Dynamics and power capacity. Higher than the Tequila 4, but without the extreme. Let's say, Arriba can hardly scare its owner, but it can impress him. Arriba doesn't differ much from Tequila in its ability to store and release energy, but everything is faster and more dynamic, clearly above the average intermediate class. Wingovers, "candlestick" exits - as much as you like! The main thing is not to overdo it, not to overdo the intensity of maneuvers, not to lose control.

Dangerous flight modes

Asymmetric folding

Strange as it may seem, this is great. You could expect more brutal flying from a light, sensitive wing! The force on the A-riser at the moment of wing-collapse is moderate, the wing develops moderately deep along the chord, but after that the wing goes very quickly. I mean only the opening! It is interesting that, despite the rapidity, the opening is not an "explosion", which is characteristic of many machines with lines in the leading edge, but still a wave rolling from the center wing to the "ear". The whole process - from the beginning of folding to full restoration of the wing shape - takes one and a half to two seconds. During this time, the aircraft simply does not have time to noticeably go obliquely and/or deviate from its original course. Amplitude of oblique pitch (hmm, it is called "oblique pitch") - 20-30 degrees! Course deviation is about 45 degrees. Height loss is about 5 meters. Probably, this kind of folding would not create much danger even if flying up against some alpine rocks.

Frontal folding

Perfect! No worse than asymmetric folding. Everything is about the same - moderate depth along the chord, very fast, but not "explosive" opening... and almost no rolls or loss of altitude. The opening begins when the wing is slightly behind the pilot, having lost speed after folding, and by the time it returns to the position above the pilot's head, the Arriba is already fully open. Naturally, such a fast mode does not have time to noticeably affect the flight path - the straight pitch does not exceed 30 degrees, and the loss of altitude is the same ridiculous 5 meters.

Fast Descent Modes


Excellent. Quite stable in quite a wide range of A-row external sling travel, opens with some lag. Deceleration on the mode is quite normal, something like -3 m/s.


This is an extremely interesting device, though not unambiguous in all respects. Lightness, responsiveness and even trepidation - if you condense your impressions into a few words. Relationships with such a wing should be built, taking into account its character. No brutality, but careful attention and respect to what the wing can do, and then you can be sure that Arriba will reveal fully its reverent nature, giving the pilot the joy of full control over the situation. A rougher approach and Arriba is almost certainly the master of the situation. Very easy start - which, however, requires accurate control, because there is a risk of "shot" if hands and body aren't precise enough. Magnificent turn - which, however, requires precise dosage of all control actions. Excellent informativeness - which will be a nuisance and even annoying if the pilot is not prepared to listen to his wing and correctly interpret the incoming data stream. The ideal use of the Arriba is flying in serious mountains, where the priorities (in descending order) are wing safety, ability to start easily, high maneuverability, and decent flyability. Another good use for the Arriba is, oddly enough, plain flying. Excellent turning circle and high information value will let you confidently "survive" in weak, incomprehensible and difficult streams. But if a pilot wants a calm, super-comfortable, "lazy" machine that can't react subtly and sharply to the movements of the air and the pilot, the Arriba clearly won't be the right choice. I think the most correct Arriba owner is a pilot with some mountain flying experience who decided to just fly bivouacs for his own pleasure... or, let's say, dreams to go up to Mont Blanc with his own feet and fly over the glaciers there without much risk and stress. I can't recommend Arriba as an "after school" machine, passive safety is excellent, but for a typical "after school" pilot the delicate and bright character of Arriba will almost certainly be an insurmountable obstacle to building a relationship with the wing. The minimum flight time required is at least 20 hours.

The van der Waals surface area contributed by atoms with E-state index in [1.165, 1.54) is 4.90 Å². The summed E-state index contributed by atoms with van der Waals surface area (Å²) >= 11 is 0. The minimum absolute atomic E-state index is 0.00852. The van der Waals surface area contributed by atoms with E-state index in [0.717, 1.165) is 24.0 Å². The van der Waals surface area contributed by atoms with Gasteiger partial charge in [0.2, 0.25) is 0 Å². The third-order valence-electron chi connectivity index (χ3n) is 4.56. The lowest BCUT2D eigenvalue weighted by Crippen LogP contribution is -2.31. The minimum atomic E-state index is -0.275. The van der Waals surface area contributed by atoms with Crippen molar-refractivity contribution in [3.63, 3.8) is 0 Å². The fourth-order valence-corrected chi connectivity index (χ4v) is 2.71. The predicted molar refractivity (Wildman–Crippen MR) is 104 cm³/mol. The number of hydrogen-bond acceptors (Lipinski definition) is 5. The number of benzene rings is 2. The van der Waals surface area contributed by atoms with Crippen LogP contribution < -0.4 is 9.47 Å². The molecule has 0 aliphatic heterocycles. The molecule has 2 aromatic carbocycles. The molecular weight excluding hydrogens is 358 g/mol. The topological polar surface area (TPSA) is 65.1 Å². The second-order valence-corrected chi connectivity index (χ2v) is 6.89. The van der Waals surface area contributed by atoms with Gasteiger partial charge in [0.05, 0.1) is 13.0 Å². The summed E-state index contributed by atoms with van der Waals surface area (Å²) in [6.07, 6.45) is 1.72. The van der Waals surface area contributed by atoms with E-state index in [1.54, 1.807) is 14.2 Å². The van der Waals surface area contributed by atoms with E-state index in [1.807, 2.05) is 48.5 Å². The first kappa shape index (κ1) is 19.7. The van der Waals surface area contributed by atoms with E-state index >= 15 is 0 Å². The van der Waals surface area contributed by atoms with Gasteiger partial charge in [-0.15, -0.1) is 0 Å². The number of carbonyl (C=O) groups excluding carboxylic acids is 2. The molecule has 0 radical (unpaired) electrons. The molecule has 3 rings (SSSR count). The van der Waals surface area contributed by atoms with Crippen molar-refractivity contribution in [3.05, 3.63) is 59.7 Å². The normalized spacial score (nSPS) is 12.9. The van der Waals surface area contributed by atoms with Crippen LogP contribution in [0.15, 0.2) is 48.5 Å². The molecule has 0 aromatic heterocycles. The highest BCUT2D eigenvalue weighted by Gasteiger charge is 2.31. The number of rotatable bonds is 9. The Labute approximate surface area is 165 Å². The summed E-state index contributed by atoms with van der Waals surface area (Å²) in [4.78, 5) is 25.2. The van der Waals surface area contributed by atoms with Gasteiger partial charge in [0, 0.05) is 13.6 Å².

• Highest passive safety
  • Excellent maneuverability
  • Very high information value
  • Excellent flight characteristics


  • Moderate durability (lightweight materials)

Special features

  • High sensitivity and information value increasing entry threshold

My thanks to my Skywalk dealer in Russia Sergey Shelenkov for providing me with a paraglider for the tests.